Brazil closed the year 2021 occupying the 7th position among the countries that attracted most Foreign Direct Investment (FDI), according to estimates by the United Nations Conference on Trade and Development (UNCTAD). There were USD 58 billion in investments in the country, an increase of more than 100% compared to 2020, with an inflow of USD 28 billion.
This increase signs the recovery of the Brazilian economy and shows that, from the standpoint of foreigner investors, the country is still attractive for business.
However, before allocating their resources, investors need to get acquainted with some aspects of Brazil, a country that is quite complex legislation-wise, but nevertheless offers great opportunities for those who take their time to understand its singularities.
According to the Central Bank of Brazil (BACEN), a direct investment is defined as such by its intention to remain long-term in the country and by its acquisition outside stock or over-the-counter markets.
Brazilian companies can receive foreign direct investment from both Natural Persons and Legal Entities that are not resident in Brazil.
Foreign direct investment can be made through the opening or expansion of companies, mergers and acquisitions, reinvestment of profits made in operations abroad, among other means.
It is worth pointing out that investors should ideally seek specialized advice from local companies to guide them through these processes.
Investments of foreign capital in Brazil must be carried out formally, through the traditional banking system. Foreign capital may enter freely, with only minor exceptions and restrictions.
By abiding by such restrictions while fulfilling certain requirements, non-residents in Brazil are, in principle, allowed to invest in the same instruments available to locals.
The participation of foreign capital in activities involving nuclear energy, health services, postal and telegraph services, and aerospace industry is prohibited.
There are also restrictions in place for the acquisition of rural land; launching and orbital missions of satellites, vehicles and aircrafts; acquisition of property located along border regions; financial institutions; operation of public air services; mining; and ownership and management of newspapers, magazines and other publications, as well as radio stations and television networks.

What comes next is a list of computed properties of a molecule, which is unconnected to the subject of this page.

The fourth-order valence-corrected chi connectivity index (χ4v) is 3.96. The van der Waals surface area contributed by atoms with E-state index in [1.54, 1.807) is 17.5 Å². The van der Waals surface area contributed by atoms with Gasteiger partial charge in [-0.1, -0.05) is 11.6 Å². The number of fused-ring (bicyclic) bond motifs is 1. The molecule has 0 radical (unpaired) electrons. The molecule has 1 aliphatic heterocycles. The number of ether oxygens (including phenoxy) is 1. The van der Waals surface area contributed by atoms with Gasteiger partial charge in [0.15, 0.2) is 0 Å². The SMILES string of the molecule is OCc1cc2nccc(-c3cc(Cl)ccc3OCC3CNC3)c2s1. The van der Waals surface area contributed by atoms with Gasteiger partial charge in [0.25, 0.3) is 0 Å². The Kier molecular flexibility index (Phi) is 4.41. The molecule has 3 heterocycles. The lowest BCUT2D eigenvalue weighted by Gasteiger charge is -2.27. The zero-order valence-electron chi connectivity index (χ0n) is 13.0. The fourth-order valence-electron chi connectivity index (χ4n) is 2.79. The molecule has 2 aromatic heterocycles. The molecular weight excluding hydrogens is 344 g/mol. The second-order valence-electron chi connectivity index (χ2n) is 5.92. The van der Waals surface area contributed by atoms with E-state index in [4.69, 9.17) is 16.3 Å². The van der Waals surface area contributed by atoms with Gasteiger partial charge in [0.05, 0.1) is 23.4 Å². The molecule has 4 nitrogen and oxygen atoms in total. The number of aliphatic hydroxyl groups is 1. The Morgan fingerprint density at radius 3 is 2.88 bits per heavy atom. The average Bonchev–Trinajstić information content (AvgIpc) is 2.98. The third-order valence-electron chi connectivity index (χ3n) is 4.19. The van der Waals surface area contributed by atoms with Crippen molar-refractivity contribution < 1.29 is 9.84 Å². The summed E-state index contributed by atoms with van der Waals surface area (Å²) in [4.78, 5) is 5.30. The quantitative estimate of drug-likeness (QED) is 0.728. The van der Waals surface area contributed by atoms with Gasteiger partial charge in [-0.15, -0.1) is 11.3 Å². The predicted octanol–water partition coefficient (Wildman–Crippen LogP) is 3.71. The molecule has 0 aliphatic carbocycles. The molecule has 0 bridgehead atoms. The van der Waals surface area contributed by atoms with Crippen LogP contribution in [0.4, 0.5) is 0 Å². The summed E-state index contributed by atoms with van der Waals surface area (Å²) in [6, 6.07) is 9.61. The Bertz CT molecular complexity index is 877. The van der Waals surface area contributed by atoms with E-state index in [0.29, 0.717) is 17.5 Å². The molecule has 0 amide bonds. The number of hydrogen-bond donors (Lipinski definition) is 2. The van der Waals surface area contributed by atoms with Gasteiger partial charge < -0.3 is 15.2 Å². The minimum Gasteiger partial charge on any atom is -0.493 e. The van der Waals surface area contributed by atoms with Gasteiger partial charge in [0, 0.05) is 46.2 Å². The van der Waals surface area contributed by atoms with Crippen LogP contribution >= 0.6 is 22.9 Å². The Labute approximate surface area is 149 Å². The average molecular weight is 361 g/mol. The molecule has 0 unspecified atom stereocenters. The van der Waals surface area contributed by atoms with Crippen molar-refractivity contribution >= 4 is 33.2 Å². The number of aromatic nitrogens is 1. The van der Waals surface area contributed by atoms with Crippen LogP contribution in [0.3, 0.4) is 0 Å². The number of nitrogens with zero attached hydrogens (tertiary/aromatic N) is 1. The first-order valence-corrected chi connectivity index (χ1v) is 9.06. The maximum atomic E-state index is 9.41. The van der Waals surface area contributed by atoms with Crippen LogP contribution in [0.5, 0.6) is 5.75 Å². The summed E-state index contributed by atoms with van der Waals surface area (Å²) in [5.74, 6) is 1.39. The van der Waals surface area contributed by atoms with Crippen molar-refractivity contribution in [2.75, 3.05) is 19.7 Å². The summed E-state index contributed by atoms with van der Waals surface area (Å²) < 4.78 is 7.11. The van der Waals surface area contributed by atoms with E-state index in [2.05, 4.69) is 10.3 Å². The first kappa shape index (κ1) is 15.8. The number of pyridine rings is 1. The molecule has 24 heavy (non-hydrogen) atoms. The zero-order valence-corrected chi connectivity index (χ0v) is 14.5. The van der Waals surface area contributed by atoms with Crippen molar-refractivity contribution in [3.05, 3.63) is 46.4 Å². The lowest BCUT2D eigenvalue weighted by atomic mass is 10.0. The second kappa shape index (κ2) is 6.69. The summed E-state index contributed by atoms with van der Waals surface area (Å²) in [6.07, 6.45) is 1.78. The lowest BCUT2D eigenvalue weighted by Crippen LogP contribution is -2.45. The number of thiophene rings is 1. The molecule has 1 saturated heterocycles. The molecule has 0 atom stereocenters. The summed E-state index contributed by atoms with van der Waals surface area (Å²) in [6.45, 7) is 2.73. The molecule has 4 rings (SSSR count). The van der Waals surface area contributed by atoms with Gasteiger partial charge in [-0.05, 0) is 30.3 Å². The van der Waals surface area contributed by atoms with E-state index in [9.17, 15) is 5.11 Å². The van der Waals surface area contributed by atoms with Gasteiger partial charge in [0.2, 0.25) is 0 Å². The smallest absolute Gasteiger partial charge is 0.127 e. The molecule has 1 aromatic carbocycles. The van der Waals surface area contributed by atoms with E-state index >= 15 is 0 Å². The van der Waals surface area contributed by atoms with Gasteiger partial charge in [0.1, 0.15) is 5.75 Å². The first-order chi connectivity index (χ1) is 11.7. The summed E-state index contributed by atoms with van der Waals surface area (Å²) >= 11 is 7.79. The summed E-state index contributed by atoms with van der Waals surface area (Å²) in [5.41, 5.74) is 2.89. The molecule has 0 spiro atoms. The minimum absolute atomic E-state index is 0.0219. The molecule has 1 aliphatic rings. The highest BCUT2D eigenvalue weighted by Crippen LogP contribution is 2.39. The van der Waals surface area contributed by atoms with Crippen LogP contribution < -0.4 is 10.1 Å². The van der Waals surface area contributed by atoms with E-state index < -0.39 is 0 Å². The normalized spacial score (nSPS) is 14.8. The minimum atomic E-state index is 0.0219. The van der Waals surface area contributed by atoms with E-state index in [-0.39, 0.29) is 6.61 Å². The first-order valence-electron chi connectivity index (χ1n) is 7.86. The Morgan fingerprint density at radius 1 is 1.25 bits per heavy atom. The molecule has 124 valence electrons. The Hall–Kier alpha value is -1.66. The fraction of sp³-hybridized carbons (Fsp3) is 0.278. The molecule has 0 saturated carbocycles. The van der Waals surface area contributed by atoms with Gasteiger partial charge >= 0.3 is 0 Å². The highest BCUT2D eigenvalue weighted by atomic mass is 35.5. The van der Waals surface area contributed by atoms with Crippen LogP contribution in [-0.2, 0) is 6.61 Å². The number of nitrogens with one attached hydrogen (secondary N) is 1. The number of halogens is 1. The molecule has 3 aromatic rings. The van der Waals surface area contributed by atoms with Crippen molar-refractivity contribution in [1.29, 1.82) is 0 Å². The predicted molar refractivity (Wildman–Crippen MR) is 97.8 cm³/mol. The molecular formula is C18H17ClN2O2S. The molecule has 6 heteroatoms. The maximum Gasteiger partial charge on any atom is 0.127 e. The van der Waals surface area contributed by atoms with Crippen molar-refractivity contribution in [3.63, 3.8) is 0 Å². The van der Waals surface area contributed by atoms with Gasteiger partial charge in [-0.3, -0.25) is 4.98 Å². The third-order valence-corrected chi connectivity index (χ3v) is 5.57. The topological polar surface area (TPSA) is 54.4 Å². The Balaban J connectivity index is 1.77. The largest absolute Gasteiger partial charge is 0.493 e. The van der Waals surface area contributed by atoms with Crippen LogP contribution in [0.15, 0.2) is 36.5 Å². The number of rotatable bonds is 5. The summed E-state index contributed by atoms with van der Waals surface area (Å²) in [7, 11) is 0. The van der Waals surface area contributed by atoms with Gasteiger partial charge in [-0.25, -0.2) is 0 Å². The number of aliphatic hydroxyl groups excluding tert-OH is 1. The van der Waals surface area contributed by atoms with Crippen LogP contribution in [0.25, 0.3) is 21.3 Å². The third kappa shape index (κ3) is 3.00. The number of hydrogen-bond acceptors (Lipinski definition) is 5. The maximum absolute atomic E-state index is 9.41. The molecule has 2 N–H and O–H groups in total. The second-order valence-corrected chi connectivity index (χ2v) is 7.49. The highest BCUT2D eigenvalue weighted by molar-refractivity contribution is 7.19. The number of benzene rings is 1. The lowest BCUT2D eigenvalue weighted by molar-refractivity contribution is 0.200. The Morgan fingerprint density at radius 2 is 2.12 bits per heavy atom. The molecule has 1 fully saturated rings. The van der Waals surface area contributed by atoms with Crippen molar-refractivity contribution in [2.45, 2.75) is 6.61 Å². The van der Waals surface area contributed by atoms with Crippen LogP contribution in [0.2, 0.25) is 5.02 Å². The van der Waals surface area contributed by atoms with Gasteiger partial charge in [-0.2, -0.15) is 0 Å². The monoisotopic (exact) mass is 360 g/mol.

All foreign investment are required to be registered at the Central Bank of Brazil, even before entering the country, whether through Natural Persons or Legal Entities.
This registration must be made through the Central Bank Information System - Sisbacen - Module RDE-IED (Registration Statement of Foreign Direct Investment).
The only tax levied on foreign capital that enters the country for foreign investment is the Tax on Credit, Exchange, and Insurance Transactions or Marketable Securities (IOF), at the rate of 0.38%.
Companies receiving foreign capital are required to provide the Central Bank with the following information: their initial investment, updates on their net equity, their fully subscribed and paid-in capital stock and the percentage of paid-in capital by each foreign investor, as well as their financing activities and their economic-financial statements (DEF).
When their net worth or assets are equal to or greater than BRL 250 million, receiving companies are required to submit their Economic-Financial Statements to the Central Bank. The due dates for the documents’ submission are as follows:
• Until March 31, for statements pertaining to the base date of December 31 of the previous year;
• Until June 30, for those pertaining to the base date of March 31;
• Until September 30, for those pertaining to the base date of June 30;
• Until December 31, for those pertaining to the base date of September 30.
If the due date falls on a day when the Central Bank is not open (e.g. holidays), the deadline will be extended until the next business day.
As for companies whose shareholders' equity and assets do not reach the BRL 250 million mark, they must inform the Central Bank of a new corporate structure updated for the base date of December 31, 2021, and this information must be provided until March 31.
Those who fail to submit their DEFs on time as well as those who provide false, incomplete, incorrect, or untimely information will warrant a fine that can go up to BRL 250.000,00.
Planning is crucial to kickstart a successful trajectory in Brazil and having a specialized partner plays a key role at this business stage.
Domingues e Pinho Contadores specializes in implementing domestic and foreign businesses in the country, providing support in all the procedures required for starting and running a company in accordance with the regulations in effect.
DPC offers comprehensive solutions to support foreign investors, assisting them in facing challenges posed by accounting, tax, labor, and social security environments, while also providing guidance regarding the registrations and statements required by the Central Bank of Brazil. Contact our experts: firstname.lastname@example.org.
Domingues e Pinho Contadores has specialized team ready to assist your company.
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